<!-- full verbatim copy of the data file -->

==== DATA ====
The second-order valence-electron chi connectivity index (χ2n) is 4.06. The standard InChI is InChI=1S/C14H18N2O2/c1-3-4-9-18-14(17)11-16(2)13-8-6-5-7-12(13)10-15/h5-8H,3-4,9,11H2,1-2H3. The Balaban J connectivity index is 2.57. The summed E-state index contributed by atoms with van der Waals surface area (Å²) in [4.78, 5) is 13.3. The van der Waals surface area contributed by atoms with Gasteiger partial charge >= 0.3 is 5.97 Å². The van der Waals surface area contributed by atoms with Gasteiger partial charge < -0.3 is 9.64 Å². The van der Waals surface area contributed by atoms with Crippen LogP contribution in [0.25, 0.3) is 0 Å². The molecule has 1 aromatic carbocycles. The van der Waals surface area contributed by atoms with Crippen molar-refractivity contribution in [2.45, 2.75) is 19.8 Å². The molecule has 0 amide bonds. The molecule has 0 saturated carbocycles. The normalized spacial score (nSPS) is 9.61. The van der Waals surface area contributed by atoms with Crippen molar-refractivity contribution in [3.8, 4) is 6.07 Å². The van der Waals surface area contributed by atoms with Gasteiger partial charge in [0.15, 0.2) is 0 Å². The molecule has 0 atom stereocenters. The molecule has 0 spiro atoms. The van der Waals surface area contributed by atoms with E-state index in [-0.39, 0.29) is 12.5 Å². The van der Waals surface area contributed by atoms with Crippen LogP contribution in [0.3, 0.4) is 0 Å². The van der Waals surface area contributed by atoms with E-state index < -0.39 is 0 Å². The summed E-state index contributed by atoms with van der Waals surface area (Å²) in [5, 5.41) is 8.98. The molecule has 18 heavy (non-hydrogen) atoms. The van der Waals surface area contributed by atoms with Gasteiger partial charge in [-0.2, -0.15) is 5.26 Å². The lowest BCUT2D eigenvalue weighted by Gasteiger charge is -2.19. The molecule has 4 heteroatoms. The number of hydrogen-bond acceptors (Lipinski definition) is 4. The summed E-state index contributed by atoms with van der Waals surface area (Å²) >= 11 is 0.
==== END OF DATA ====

The second-order valence-electron chi connectivity index (χ2n) is 4.06. The standard InChI is InChI=1S/C14H18N2O2/c1-3-4-9-18-14(17)11-16(2)13-8-6-5-7-12(13)10-15/h5-8H,3-4,9,11H2,1-2H3. The Balaban J connectivity index is 2.57. The summed E-state index contributed by atoms with van der Waals surface area (Å²) in [4.78, 5) is 13.3. The van der Waals surface area contributed by atoms with Gasteiger partial charge >= 0.3 is 5.97 Å². The van der Waals surface area contributed by atoms with Gasteiger partial charge < -0.3 is 9.64 Å². The van der Waals surface area contributed by atoms with Crippen LogP contribution in [0.25, 0.3) is 0 Å². The molecule has 1 aromatic carbocycles. The van der Waals surface area contributed by atoms with Crippen molar-refractivity contribution in [2.45, 2.75) is 19.8 Å². The molecule has 0 amide bonds. The molecule has 0 saturated carbocycles. The normalized spacial score (nSPS) is 9.61. The van der Waals surface area contributed by atoms with Crippen molar-refractivity contribution in [3.8, 4) is 6.07 Å². The van der Waals surface area contributed by atoms with Gasteiger partial charge in [0.15, 0.2) is 0 Å². The molecule has 0 atom stereocenters. The molecule has 0 spiro atoms. The van der Waals surface area contributed by atoms with E-state index in [-0.39, 0.29) is 12.5 Å². The van der Waals surface area contributed by atoms with Crippen LogP contribution in [0.3, 0.4) is 0 Å². The van der Waals surface area contributed by atoms with E-state index < -0.39 is 0 Å². The summed E-state index contributed by atoms with van der Waals surface area (Å²) in [5, 5.41) is 8.98. The molecule has 18 heavy (non-hydrogen) atoms. The van der Waals surface area contributed by atoms with Gasteiger partial charge in [-0.2, -0.15) is 5.26 Å². The lowest BCUT2D eigenvalue weighted by Gasteiger charge is -2.19. The molecule has 4 heteroatoms. The number of hydrogen-bond acceptors (Lipinski definition) is 4. The summed E-state index contributed by atoms with van der Waals surface area (Å²) >= 11 is 0.